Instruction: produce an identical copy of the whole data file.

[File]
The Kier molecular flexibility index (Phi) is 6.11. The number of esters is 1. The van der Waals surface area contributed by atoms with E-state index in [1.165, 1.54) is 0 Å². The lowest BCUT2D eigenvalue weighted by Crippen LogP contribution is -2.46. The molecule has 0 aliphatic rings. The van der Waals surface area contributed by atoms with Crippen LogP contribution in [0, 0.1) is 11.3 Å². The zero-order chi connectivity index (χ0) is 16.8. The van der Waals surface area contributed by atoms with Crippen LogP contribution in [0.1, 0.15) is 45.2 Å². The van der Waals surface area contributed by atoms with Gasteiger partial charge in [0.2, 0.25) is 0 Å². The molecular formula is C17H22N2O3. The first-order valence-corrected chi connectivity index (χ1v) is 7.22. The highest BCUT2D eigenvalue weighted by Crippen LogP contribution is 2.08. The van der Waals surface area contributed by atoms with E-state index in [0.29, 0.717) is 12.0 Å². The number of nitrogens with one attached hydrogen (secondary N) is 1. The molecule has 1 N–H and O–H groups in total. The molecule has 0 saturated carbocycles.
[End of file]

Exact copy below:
The Kier molecular flexibility index (Phi) is 6.11. The number of esters is 1. The van der Waals surface area contributed by atoms with E-state index in [1.165, 1.54) is 0 Å². The lowest BCUT2D eigenvalue weighted by Crippen LogP contribution is -2.46. The molecule has 0 aliphatic rings. The van der Waals surface area contributed by atoms with Crippen LogP contribution in [0, 0.1) is 11.3 Å². The zero-order chi connectivity index (χ0) is 16.8. The van der Waals surface area contributed by atoms with Crippen LogP contribution in [0.1, 0.15) is 45.2 Å². The van der Waals surface area contributed by atoms with Gasteiger partial charge in [0.2, 0.25) is 0 Å². The molecular formula is C17H22N2O3. The first-order valence-corrected chi connectivity index (χ1v) is 7.22. The highest BCUT2D eigenvalue weighted by Crippen LogP contribution is 2.08. The van der Waals surface area contributed by atoms with E-state index in [0.29, 0.717) is 12.0 Å². The number of nitrogens with one attached hydrogen (secondary N) is 1. The molecule has 1 N–H and O–H groups in total. The molecule has 0 saturated carbocycles.